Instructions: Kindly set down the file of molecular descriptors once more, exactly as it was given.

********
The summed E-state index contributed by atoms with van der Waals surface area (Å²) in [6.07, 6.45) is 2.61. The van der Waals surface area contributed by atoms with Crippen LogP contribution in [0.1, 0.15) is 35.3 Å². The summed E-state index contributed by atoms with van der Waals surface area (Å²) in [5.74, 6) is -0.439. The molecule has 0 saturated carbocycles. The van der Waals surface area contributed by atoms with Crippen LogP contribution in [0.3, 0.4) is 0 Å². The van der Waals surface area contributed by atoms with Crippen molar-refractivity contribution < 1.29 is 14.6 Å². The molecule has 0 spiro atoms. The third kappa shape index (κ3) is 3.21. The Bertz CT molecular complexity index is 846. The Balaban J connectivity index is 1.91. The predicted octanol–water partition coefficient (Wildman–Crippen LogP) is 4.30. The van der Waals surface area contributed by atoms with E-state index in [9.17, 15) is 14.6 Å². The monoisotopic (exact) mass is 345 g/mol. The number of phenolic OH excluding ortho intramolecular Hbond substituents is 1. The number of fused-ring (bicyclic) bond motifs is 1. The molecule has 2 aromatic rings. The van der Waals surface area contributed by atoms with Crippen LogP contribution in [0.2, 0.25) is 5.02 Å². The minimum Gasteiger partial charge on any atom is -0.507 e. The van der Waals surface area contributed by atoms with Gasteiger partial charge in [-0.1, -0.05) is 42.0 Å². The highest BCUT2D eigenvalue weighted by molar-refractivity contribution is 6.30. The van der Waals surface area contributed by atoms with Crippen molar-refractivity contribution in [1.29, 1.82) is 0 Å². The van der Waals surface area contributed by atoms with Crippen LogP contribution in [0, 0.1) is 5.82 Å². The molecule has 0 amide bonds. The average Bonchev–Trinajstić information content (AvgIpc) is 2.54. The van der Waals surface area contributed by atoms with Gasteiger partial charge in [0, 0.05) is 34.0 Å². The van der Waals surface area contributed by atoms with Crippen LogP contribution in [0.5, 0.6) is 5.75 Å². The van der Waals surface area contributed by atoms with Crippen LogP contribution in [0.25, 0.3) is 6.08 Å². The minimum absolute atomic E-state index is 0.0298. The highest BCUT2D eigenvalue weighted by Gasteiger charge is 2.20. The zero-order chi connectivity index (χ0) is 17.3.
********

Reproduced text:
The summed E-state index contributed by atoms with van der Waals surface area (Å²) in [6.07, 6.45) is 2.61. The van der Waals surface area contributed by atoms with Crippen LogP contribution in [0.1, 0.15) is 35.3 Å². The summed E-state index contributed by atoms with van der Waals surface area (Å²) in [5.74, 6) is -0.439. The molecule has 0 saturated carbocycles. The van der Waals surface area contributed by atoms with Crippen LogP contribution in [0.3, 0.4) is 0 Å². The van der Waals surface area contributed by atoms with Crippen molar-refractivity contribution < 1.29 is 14.6 Å². The molecule has 0 spiro atoms. The third kappa shape index (κ3) is 3.21. The Bertz CT molecular complexity index is 846. The Balaban J connectivity index is 1.91. The predicted octanol–water partition coefficient (Wildman–Crippen LogP) is 4.30. The van der Waals surface area contributed by atoms with E-state index in [9.17, 15) is 14.6 Å². The monoisotopic (exact) mass is 345 g/mol. The number of phenolic OH excluding ortho intramolecular Hbond substituents is 1. The number of fused-ring (bicyclic) bond motifs is 1. The molecule has 2 aromatic rings. The van der Waals surface area contributed by atoms with Crippen LogP contribution in [0.2, 0.25) is 5.02 Å². The minimum Gasteiger partial charge on any atom is -0.507 e. The van der Waals surface area contributed by atoms with Gasteiger partial charge in [-0.1, -0.05) is 42.0 Å². The highest BCUT2D eigenvalue weighted by molar-refractivity contribution is 6.30. The van der Waals surface area contributed by atoms with Crippen molar-refractivity contribution in [1.29, 1.82) is 0 Å². The van der Waals surface area contributed by atoms with Crippen LogP contribution in [0, 0.1) is 5.82 Å². The molecule has 0 amide bonds. The average Bonchev–Trinajstić information content (AvgIpc) is 2.54. The van der Waals surface area contributed by atoms with Gasteiger partial charge in [0, 0.05) is 34.0 Å². The van der Waals surface area contributed by atoms with Crippen LogP contribution in [0.5, 0.6) is 5.75 Å². The van der Waals surface area contributed by atoms with Crippen LogP contribution in [0.25, 0.3) is 6.08 Å². The minimum absolute atomic E-state index is 0.0298. The highest BCUT2D eigenvalue weighted by Gasteiger charge is 2.20. The zero-order chi connectivity index (χ0) is 17.3.